New regulations were made on 22 July 2021 and will come into force on 11 November 2021, requiring all persons working or deployed in a CQC registered care home (which provides accommodation together with nursing or personal care) to be fully vaccinated against COVID-19, unless an exemption applies. This will be introduced as a new provision within the Health and Social Care Act 2008 (Regulated Activities) Regulations 2014. Whilst the regulations extend to both England and Wales, they will apply to England only.

The regulations will have a significant impact on care homes, their staff and visiting professionals. Following our top tips for employers, we provide you with the latest developments around the regulations.

Judicial review

On the 9 September 2021, a judicial review application against the Government and Health Secretary Sajid Javid was filed with the High Court on behalf of two care home workers. It has been reported that the legal challenge is being crowdfunded and also funded by freedom of choice campaigner, Simon Dolan.

We understand that the regulations are being challenged on the following grounds:

  • That the regulations are incompatible with laws prohibiting the enforcement of mandatory vaccines.
  • That the Health Secretary failed to consider the efficacy of alternatives to mandatory vaccination and did not consider the vaccination rate of care homes and/or persons with natural immunity.
  • That the regulations interfere with the public’s right to ‘bodily integrity’ and that interference is severe, unnecessary, and disproportionate.
  • That the regulations will disproportionately impact women and those who identify as Black/Caribbean/Black British, in contravention of Articles 8 and 14 of the European Convention on Human Rights.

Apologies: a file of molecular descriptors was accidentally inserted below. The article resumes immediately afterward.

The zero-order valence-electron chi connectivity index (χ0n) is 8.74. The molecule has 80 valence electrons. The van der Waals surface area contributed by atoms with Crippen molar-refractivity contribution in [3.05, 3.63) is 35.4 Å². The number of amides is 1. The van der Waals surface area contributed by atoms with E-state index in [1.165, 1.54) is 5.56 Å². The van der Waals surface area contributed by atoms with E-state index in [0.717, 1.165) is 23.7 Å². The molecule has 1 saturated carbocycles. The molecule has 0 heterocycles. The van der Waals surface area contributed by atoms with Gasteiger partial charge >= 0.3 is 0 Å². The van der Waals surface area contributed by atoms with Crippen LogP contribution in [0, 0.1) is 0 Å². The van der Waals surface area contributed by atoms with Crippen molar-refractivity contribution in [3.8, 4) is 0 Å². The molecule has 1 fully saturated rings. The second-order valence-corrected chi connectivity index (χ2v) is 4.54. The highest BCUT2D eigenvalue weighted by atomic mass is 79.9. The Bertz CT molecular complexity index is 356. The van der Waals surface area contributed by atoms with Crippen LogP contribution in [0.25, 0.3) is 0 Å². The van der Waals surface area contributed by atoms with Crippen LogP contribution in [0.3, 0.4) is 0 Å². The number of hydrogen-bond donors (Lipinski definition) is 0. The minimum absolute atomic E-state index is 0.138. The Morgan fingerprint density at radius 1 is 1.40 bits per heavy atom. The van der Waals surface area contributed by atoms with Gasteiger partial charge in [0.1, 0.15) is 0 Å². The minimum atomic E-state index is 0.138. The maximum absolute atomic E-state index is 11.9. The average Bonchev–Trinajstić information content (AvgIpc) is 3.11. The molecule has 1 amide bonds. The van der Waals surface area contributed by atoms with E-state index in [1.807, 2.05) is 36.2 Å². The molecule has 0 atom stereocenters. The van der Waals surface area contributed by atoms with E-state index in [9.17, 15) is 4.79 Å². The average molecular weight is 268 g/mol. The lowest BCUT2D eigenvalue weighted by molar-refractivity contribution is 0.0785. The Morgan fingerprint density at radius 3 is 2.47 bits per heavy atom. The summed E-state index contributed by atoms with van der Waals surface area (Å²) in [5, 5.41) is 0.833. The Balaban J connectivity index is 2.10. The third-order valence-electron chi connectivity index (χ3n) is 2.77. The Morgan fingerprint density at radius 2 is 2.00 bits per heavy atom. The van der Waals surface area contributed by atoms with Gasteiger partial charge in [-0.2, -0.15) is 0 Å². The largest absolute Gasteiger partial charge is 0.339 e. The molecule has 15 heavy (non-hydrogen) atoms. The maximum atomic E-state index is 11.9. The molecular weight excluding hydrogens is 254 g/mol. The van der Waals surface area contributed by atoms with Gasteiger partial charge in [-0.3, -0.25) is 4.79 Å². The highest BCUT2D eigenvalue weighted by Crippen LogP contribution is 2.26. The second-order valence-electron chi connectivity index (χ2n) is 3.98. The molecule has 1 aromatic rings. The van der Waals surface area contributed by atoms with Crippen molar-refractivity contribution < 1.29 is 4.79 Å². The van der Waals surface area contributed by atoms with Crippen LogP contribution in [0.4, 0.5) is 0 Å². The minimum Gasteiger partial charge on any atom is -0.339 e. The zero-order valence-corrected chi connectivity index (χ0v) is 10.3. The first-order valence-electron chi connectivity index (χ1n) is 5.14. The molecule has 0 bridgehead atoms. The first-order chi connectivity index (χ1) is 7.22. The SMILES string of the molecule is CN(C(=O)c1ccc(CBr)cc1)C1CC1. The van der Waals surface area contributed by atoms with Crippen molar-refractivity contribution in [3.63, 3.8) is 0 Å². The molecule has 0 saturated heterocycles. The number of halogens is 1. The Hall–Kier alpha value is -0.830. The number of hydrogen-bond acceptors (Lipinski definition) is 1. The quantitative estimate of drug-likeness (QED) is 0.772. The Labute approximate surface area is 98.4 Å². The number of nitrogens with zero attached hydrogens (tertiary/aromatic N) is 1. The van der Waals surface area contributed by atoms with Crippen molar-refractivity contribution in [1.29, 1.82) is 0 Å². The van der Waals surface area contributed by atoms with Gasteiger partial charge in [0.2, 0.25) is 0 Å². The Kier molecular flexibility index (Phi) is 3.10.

• That the regulations are irrational and will lead to shortages in both front-line and non-front line care workers.

If the challenge succeeds, the Court may order that the regulations should be amended or even that they are quashed (declared null and void). We will keep a close eye on the proceedings and inform you if there will be any changes to the practical steps you need to take.

New temporary self-certification rules

The Department of Health and Social Care (DHSC) wishes “to ensure that people who are not able to get the vaccine for medical reasons are not disadvantaged”, and so has brought in new temporary measures announced in a letter dated 15 September 2021.

Care home workers can now temporarily self-certify that they meet the medical exemption criteria by signing the self-certification form to give to their employer as proof of their temporary medical exemption status. This temporary self-certification will expire 12 weeks after the NHS COVID Pass system is launched and care home workers will then need to apply for a formal medical exemption through the NHS COVID Pass process.

The guidance provides some limited information on the types of conditions that will lead to medical exemption, although it stresses that the list is not exhaustive.

This change follows on from the new regulations, which state that those who can provide evidence to the care home provider that they cannot have a COVID-19 vaccine for a medical reason, will be medically exempt from the mandatory vaccination rules. The Government published operational guidance for employers on 4 August 2021, however, further guidance is still awaited on what amounts to a medical exemption and the evidence required.

Capsticks’ view

For care home workers who do not yet know whether they will be eligible for formal medical exemption status, the temporary self-certification option will be a welcome relief. It may also be a relief for employers who would otherwise have had to consider dismissing staff because they could not provide the required proof of their medically exempt status. However, it does still leave room for uncertainty for both staff and employers.

The self-certification form requires workers to acknowledge that providing false information may result in disciplinary action being taken against them by their employer. However, many workers will have strong perceptions about their own status with regard to the vaccine and employers may have little choice but to accept a self-certification form at face value (unless they have a very sound basis upon which to question its validity).

How Capsticks can help

Employers affected by the mandatory vaccination requirements will need to take immediate action. To give you the best possible start, we have prepared a suite of documents (a detailed advice note, template policy and letters to affected staff) that you can use as templates.  If you would like to access the documents or need further guidance on the vaccination deadline, please contact Victoria Watson, Alistair Kernohan or Chloe Edwards.